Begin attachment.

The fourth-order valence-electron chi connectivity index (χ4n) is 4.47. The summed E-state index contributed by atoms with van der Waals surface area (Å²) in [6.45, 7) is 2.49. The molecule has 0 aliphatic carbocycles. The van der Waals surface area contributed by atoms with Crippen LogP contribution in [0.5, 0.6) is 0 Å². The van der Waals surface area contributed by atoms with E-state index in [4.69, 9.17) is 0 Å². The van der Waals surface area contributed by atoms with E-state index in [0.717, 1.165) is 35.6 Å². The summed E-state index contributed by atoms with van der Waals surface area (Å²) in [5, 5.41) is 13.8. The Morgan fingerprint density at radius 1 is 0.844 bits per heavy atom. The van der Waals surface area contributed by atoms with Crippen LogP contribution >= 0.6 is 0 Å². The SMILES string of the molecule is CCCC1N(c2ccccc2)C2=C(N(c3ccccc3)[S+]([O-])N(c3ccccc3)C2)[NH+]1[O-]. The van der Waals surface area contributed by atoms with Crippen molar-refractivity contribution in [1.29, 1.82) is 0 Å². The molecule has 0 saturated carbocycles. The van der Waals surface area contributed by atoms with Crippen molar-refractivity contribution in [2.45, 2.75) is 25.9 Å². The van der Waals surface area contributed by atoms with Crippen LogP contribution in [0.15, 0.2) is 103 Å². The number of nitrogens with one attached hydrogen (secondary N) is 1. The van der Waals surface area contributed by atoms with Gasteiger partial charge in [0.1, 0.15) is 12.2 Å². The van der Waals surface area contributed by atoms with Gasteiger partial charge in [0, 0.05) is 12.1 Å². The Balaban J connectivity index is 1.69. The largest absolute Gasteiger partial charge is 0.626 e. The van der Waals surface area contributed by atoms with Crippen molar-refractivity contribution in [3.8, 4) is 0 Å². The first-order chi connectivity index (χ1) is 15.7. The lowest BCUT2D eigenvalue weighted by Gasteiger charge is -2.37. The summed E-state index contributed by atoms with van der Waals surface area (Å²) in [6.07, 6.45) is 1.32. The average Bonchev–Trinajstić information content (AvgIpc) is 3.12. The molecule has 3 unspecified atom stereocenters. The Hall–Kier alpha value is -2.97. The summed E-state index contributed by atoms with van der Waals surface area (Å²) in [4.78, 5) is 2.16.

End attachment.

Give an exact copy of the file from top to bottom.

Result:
The fourth-order valence-electron chi connectivity index (χ4n) is 4.47. The summed E-state index contributed by atoms with van der Waals surface area (Å²) in [6.45, 7) is 2.49. The molecule has 0 aliphatic carbocycles. The van der Waals surface area contributed by atoms with Crippen LogP contribution in [0.5, 0.6) is 0 Å². The van der Waals surface area contributed by atoms with E-state index in [4.69, 9.17) is 0 Å². The van der Waals surface area contributed by atoms with E-state index in [0.717, 1.165) is 35.6 Å². The summed E-state index contributed by atoms with van der Waals surface area (Å²) in [5, 5.41) is 13.8. The Morgan fingerprint density at radius 1 is 0.844 bits per heavy atom. The van der Waals surface area contributed by atoms with Crippen LogP contribution >= 0.6 is 0 Å². The SMILES string of the molecule is CCCC1N(c2ccccc2)C2=C(N(c3ccccc3)[S+]([O-])N(c3ccccc3)C2)[NH+]1[O-]. The van der Waals surface area contributed by atoms with Crippen molar-refractivity contribution in [1.29, 1.82) is 0 Å². The molecule has 0 saturated carbocycles. The van der Waals surface area contributed by atoms with Crippen molar-refractivity contribution in [2.45, 2.75) is 25.9 Å². The van der Waals surface area contributed by atoms with Crippen LogP contribution in [0.15, 0.2) is 103 Å². The number of nitrogens with one attached hydrogen (secondary N) is 1. The van der Waals surface area contributed by atoms with Gasteiger partial charge in [0.1, 0.15) is 12.2 Å². The van der Waals surface area contributed by atoms with Gasteiger partial charge in [0, 0.05) is 12.1 Å². The Balaban J connectivity index is 1.69. The largest absolute Gasteiger partial charge is 0.626 e. The van der Waals surface area contributed by atoms with Crippen molar-refractivity contribution in [3.8, 4) is 0 Å². The first-order chi connectivity index (χ1) is 15.7. The lowest BCUT2D eigenvalue weighted by Gasteiger charge is -2.37. The summed E-state index contributed by atoms with van der Waals surface area (Å²) in [6.07, 6.45) is 1.32. The average Bonchev–Trinajstić information content (AvgIpc) is 3.12. The molecule has 3 unspecified atom stereocenters. The Hall–Kier alpha value is -2.97. The summed E-state index contributed by atoms with van der Waals surface area (Å²) in [4.78, 5) is 2.16.